The All-Island School Committee approved superintendent Dr. James H. Weiss’ proposal to modify his current contract, forgoing a four per cent salary increase next year and extending his contract by two years, at the committee meeting on Sept. 10.

The committee also approved a recommendation from Dr. Weiss that administrative staff members not receive a salary increase this year, and that tech and support staff receive a 2.5 per cent increase.

Administrative staff includes the assistant superintendent, school principals, vice principals, directors and some coordinators. The tech and support staff members are non-union workers who typically fall on the lower end of the school salary spectrum.

Dr. Weiss proposed that he forfeit his contractual salary increase for fiscal year 2010-2011. Instead, he requested that his contract be extended by two years, through fiscal year 2012-2013, with salary increases set for those two years. “It was my recommendation . . . [to] take the four per cent and stretch it out over two years,” said Dr. Weiss. The new agreement would provide a two per cent salary increase for fiscal year 2011-2012, and a three per cent increase the following year.

Dr. Weiss stated several reasons for his proposal. The first was personal. “I like what I do. I like being here, and I want to stay,” he said. He also considered economic factors. “It sends a message that we are acknowledging that right now the economic situation is one that may be troubling.”

The new agreement would benefit both him and the schools, he said. “I think this will provide you with some stability over the long term, and that it might be a good thing for you as well.”

Most committee members seemed to agree. “There are many, many reasons to accept Dr. Weiss’ proposal,” said committee chairman Dan Cabot. “He’s really giving up a raise for next year, but he’s also proposing very small increments over the next years.”

Mr. Cabot said that he did not generally endorse contract renegotiation. “I figure a deal’s a deal,” he said. However, he said that Dr. Weiss should be commended for his offer, adding: “There is no reason why the parties cannot agree 18 months from now or 12 months from now to renegotiate this if things are going better.”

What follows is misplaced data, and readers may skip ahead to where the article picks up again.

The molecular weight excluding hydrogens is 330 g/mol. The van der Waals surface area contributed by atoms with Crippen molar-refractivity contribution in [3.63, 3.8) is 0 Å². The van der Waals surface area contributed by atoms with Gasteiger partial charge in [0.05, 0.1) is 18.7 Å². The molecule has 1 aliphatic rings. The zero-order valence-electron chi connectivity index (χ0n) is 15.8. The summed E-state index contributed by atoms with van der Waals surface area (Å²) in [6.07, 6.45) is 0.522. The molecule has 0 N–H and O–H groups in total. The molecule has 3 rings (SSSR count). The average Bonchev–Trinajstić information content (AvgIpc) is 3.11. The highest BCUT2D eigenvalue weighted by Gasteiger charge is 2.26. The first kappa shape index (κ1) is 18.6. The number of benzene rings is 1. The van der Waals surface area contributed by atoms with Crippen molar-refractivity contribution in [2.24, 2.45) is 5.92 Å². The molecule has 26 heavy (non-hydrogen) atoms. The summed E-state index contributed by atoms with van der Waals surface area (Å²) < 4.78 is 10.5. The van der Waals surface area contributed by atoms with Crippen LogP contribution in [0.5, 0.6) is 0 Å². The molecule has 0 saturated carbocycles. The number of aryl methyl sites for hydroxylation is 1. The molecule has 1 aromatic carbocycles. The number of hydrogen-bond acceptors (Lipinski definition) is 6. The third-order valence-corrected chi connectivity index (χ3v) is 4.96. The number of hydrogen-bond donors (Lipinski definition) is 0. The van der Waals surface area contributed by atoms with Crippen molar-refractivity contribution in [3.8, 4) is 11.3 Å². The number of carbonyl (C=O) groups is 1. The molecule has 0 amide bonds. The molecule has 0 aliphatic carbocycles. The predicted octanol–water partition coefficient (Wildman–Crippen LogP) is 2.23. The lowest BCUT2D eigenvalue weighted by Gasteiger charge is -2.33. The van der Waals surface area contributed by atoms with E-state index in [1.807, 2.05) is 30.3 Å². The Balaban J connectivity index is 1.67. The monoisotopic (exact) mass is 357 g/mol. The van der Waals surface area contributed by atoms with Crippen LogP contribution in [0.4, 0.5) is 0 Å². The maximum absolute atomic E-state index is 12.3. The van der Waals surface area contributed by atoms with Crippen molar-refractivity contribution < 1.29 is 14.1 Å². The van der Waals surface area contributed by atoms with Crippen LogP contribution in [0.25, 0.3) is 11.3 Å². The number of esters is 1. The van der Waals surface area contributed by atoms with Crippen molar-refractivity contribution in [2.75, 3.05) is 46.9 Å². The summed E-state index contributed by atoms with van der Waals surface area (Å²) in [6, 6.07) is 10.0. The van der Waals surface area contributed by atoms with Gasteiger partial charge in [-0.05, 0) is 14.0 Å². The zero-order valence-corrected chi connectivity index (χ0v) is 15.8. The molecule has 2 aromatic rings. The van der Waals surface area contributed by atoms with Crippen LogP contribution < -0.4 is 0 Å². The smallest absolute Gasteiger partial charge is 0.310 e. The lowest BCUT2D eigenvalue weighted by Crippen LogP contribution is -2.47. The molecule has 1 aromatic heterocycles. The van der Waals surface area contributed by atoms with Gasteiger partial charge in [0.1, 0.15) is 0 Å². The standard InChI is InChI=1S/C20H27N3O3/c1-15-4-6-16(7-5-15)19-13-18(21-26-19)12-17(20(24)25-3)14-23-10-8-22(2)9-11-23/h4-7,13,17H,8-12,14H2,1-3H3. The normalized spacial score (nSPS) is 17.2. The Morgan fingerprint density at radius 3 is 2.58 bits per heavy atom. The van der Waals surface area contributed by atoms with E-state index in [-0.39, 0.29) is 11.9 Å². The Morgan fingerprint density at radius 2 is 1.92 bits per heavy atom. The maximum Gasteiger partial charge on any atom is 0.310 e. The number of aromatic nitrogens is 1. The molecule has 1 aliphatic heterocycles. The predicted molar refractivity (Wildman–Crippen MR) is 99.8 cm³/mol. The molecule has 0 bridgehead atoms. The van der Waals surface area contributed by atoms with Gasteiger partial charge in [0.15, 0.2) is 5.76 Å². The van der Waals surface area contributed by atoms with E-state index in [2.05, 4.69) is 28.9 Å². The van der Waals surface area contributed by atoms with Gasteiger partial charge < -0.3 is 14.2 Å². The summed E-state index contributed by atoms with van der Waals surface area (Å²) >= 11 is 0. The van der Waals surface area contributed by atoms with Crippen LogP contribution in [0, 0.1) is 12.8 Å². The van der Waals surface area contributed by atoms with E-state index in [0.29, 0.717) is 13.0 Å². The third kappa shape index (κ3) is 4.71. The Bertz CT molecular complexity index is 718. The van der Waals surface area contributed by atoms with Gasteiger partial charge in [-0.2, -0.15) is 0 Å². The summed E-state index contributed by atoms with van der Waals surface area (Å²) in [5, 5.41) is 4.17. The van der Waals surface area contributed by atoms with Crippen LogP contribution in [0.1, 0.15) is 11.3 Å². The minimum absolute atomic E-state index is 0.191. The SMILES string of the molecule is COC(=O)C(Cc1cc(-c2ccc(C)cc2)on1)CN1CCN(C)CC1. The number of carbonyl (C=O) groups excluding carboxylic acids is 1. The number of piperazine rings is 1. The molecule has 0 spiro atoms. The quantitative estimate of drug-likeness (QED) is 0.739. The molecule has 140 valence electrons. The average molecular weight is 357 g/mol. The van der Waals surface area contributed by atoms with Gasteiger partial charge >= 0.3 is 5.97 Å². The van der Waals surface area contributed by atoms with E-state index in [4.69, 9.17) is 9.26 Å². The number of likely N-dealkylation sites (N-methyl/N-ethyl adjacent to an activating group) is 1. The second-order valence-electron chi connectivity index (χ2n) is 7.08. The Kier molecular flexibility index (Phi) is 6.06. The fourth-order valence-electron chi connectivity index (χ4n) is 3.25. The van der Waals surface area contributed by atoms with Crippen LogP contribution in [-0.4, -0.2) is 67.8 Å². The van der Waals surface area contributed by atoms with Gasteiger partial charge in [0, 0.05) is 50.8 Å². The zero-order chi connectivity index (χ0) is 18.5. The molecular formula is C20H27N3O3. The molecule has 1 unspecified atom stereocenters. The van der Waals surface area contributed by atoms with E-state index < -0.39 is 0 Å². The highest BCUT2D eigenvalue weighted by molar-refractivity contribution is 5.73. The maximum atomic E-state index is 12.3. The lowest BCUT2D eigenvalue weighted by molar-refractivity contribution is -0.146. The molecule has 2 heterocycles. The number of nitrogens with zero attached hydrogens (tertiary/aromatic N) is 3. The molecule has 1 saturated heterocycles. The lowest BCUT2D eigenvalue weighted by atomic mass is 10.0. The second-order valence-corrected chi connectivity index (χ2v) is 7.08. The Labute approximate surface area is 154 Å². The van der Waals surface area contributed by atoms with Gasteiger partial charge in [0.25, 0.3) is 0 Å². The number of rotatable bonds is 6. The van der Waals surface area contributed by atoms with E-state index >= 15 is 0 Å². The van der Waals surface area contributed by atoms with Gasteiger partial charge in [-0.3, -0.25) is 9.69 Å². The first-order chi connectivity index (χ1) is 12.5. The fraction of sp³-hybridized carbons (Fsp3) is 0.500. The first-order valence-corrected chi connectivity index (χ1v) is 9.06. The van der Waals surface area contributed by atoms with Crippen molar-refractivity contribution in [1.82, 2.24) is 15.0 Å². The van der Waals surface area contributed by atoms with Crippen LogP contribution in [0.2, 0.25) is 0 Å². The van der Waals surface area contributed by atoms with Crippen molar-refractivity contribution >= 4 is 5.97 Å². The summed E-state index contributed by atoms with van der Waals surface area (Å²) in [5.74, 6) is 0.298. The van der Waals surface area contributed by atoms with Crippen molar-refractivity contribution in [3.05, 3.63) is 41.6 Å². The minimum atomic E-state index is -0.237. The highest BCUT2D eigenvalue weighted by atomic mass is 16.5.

Committee member Les Baynes said, “Zero [increase], it doesn’t sit well with me. But my issue here is the continuity . . . We’ll have stability at the helm.”

“We’re not used to zero,” but that was appropriate in the economic circumstances, said committee member Susan Parker, in a phone interview after the meeting. “Right now everybody just needs to tread water and hold tight for a while. If everyone can be willing to . . . weather the storm, that’s the appropriate thing to do.”

She also noted Mr. Weiss received an exceptional evaluation this year. “It’s a serious evaluation,” she said. “He gets feedback and he definitely responds to the feedback that he’s getting . . . I think he’s doing a good job.”

At the meeting, Bob Tankard praised Dr. Weiss’ willingness to set a standard for other employees: “Good leadership has to lead, and it has to lead by example.”

Jeffrey (Skipper) Manter cast the sole vote against the motion to accept Dr. Weiss’ proposal. “I don’t like zero [per cent],” he said. Instead, he felt that an annual distribution of a one per cent, one per cent, and two per cent raise would be more appropriate over the next three years. Mr. Manter did not voice any objection to the proposal to extend Dr. Weiss’ contract.

The school committee approved Dr. Weiss’ request 12 to 1. Minutes from the meeting will be turned over to Sean Sweeney, legal counsel to the school committee, for review. He will then draft Mr. Weiss’ new contract.

In other news, the committee approved the superintendent’s recommendation to appoint Island pediatrician Dr. Michael Goldfein as school physician for all schools on the Island. According to Dr. Weiss, Dr. Goldfein’s appointment is partially in response to the threat of H1N1, the virus commonly known as swine flu.

The committee also discussed school swine flu vaccination clinics, which will take place in November and December, following seasonal flu clinics in mid-October. “We are as ready as we can be,” said Dr. Weiss. “And we will work [together] with the local health authorities.” Dr. Goldfein currently serves as the chief of primary care at the Martha’s Vineyard Hospital.